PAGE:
Sunday, June 13, 2010

Understanding your Children is The Secret to Effective Communcation

For relationships to be successful there should be effective communication could only occur between two persons when the receiver could be able to encode correctly the information sent by the sender.

To be able to do this there are two conditions that should be met; first, the language used by both should be the same; second, there should be no barriers between the two persons. This same principle is also applicable when your child talks to you.

To understand the concept better, listed below are explanations of the two conditions.

1. You should use the same language as your child.

This means that the parent is familiar with the child's lingo, diction and accent. As parent, you should be aware of the words that your child uses. As your child learns how to speak, he would be acquiring his own style of speaking. There are particular words that your child may not be able to pronounce well.
You should be aware of these words.

2. There should be no barrier between the sender (child) and the receiver (you). What are the common barriers in communication that could occur between you and your child?

2.1.1. When your child talks to you, be sure that both of you are facing each other. When you cannot see the facial expression and non-verbal cues of your child, you would not understand clearly what he wants to say. The inability to observe his non-verbal cues is a barrier to effective communication.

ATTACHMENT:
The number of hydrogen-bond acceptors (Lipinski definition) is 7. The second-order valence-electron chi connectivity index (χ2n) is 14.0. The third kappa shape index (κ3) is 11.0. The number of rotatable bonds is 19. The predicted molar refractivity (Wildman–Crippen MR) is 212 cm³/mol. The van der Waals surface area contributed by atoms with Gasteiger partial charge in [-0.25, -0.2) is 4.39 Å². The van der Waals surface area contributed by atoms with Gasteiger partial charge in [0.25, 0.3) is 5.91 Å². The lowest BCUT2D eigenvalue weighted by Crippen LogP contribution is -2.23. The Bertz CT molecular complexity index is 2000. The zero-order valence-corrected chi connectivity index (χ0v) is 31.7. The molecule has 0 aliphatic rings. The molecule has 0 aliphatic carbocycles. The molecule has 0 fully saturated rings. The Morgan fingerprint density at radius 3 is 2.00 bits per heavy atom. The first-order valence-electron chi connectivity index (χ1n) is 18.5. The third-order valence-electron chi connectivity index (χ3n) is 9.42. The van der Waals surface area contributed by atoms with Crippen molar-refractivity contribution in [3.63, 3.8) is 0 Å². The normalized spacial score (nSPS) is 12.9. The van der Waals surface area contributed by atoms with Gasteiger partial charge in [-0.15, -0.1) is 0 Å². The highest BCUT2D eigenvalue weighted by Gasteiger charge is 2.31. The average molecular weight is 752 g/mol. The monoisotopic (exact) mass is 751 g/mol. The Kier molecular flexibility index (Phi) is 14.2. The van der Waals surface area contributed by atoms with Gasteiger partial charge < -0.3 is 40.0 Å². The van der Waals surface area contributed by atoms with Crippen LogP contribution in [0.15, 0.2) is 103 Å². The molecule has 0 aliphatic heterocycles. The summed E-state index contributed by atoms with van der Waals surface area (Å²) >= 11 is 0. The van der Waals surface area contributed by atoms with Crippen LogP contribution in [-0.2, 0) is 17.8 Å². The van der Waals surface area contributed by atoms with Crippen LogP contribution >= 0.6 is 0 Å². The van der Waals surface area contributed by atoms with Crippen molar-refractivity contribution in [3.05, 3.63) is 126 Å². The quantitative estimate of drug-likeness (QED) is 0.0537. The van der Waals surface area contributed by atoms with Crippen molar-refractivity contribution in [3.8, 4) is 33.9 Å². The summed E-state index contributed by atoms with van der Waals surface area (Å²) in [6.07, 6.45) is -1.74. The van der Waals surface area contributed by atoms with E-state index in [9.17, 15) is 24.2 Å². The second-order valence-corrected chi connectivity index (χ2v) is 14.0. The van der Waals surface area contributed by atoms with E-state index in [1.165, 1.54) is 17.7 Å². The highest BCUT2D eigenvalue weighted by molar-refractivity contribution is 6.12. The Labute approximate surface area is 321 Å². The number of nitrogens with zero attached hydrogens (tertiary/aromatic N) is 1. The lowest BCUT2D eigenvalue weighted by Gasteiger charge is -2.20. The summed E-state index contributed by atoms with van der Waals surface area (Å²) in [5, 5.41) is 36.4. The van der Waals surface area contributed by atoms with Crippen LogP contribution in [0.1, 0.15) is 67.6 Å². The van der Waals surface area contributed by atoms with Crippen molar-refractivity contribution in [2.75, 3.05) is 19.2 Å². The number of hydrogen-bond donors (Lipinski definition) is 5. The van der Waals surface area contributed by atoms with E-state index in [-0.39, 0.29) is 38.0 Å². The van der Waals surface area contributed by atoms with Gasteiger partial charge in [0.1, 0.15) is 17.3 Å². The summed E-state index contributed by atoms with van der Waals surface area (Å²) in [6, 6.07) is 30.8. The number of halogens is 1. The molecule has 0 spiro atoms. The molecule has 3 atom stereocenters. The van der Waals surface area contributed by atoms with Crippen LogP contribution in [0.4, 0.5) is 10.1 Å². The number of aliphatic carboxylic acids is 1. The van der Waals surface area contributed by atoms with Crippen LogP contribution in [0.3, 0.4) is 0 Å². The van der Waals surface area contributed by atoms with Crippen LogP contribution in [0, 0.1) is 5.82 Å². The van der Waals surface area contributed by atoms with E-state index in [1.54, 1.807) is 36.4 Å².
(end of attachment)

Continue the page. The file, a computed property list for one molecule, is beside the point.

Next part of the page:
2.1.2. Give your full attention when he is talking. Being preoccupied with something else is one barrier to successful communication. How could you understand fully what he says when you are thinking of something else? Listen to every word he says; look and concentrate.

2.1.3. Interrupting him while he is talking is an indication that you're not interested to listen to what he has to say. This would discourage him to speak his mind. Allow him to talk until he is done. Prod him to talk more.

2.1.4. Not asking enough questions is also a barrier. Ask him encouraging questions to learn more of what he wants to communicate. Leading questions could make you understand him completely. Examples are: "You said that you can't find your dog, did you look in the garden?" etc.

2.1.5. Be approachable. How many children hesitated to talk to their parents because they were "afraid"? He would talk to you in monosyllables if you are aloof. If you want your child to talk to you like he should, then show him that he can talk to you without being censored. Being distant from your child would not help you surely in understanding him.

The above-mentioned observations; however, would not be effective unless you empathize with your child. Understanding him means you feel what he feels too. In the end, it is the love you have for your child which would pave the way for you to truly understand what he is saying. Listening to your child is the real secret in understanding him/her.


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